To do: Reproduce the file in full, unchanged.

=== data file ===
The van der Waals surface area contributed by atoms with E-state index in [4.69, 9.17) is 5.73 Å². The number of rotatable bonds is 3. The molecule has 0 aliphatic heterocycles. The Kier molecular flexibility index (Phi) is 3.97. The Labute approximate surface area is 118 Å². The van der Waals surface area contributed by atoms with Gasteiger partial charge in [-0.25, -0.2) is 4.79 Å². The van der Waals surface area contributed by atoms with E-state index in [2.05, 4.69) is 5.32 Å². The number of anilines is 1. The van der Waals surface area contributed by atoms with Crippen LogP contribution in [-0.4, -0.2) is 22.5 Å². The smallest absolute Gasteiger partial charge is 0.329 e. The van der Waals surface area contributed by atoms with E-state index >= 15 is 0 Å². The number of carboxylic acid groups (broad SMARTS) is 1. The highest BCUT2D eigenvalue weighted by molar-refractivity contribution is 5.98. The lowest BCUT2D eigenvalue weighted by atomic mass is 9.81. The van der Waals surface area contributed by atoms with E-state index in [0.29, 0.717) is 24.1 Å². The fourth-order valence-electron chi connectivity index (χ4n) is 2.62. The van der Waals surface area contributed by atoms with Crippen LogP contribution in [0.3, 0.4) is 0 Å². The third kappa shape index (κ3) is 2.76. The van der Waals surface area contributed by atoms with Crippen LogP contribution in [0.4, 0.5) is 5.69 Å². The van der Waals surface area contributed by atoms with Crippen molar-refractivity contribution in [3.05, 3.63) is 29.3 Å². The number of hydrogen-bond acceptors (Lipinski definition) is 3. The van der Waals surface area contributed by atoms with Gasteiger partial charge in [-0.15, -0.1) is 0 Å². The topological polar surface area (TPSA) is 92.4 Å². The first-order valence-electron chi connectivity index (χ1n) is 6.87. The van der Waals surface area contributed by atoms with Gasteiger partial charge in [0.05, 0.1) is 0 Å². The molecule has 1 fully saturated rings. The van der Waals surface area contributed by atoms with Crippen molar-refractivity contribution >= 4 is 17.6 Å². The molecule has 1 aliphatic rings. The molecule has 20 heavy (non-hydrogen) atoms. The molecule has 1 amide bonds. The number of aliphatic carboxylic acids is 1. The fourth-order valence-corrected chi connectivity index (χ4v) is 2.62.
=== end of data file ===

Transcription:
The van der Waals surface area contributed by atoms with E-state index in [4.69, 9.17) is 5.73 Å². The number of rotatable bonds is 3. The molecule has 0 aliphatic heterocycles. The Kier molecular flexibility index (Phi) is 3.97. The Labute approximate surface area is 118 Å². The van der Waals surface area contributed by atoms with Gasteiger partial charge in [-0.25, -0.2) is 4.79 Å². The van der Waals surface area contributed by atoms with E-state index in [2.05, 4.69) is 5.32 Å². The number of anilines is 1. The van der Waals surface area contributed by atoms with Crippen LogP contribution in [-0.4, -0.2) is 22.5 Å². The smallest absolute Gasteiger partial charge is 0.329 e. The van der Waals surface area contributed by atoms with E-state index >= 15 is 0 Å². The number of carboxylic acid groups (broad SMARTS) is 1. The highest BCUT2D eigenvalue weighted by molar-refractivity contribution is 5.98. The lowest BCUT2D eigenvalue weighted by atomic mass is 9.81. The van der Waals surface area contributed by atoms with E-state index in [0.29, 0.717) is 24.1 Å². The fourth-order valence-electron chi connectivity index (χ4n) is 2.62. The van der Waals surface area contributed by atoms with Crippen LogP contribution in [0.3, 0.4) is 0 Å². The third kappa shape index (κ3) is 2.76. The van der Waals surface area contributed by atoms with Crippen LogP contribution in [0.4, 0.5) is 5.69 Å². The van der Waals surface area contributed by atoms with Crippen molar-refractivity contribution in [3.05, 3.63) is 29.3 Å². The number of hydrogen-bond acceptors (Lipinski definition) is 3. The van der Waals surface area contributed by atoms with Gasteiger partial charge in [-0.15, -0.1) is 0 Å². The topological polar surface area (TPSA) is 92.4 Å². The first-order valence-electron chi connectivity index (χ1n) is 6.87. The van der Waals surface area contributed by atoms with Gasteiger partial charge in [0.05, 0.1) is 0 Å². The molecule has 1 fully saturated rings. The van der Waals surface area contributed by atoms with Crippen molar-refractivity contribution >= 4 is 17.6 Å². The molecule has 1 aliphatic rings. The molecule has 20 heavy (non-hydrogen) atoms. The molecule has 1 amide bonds. The number of aliphatic carboxylic acids is 1. The fourth-order valence-corrected chi connectivity index (χ4v) is 2.62.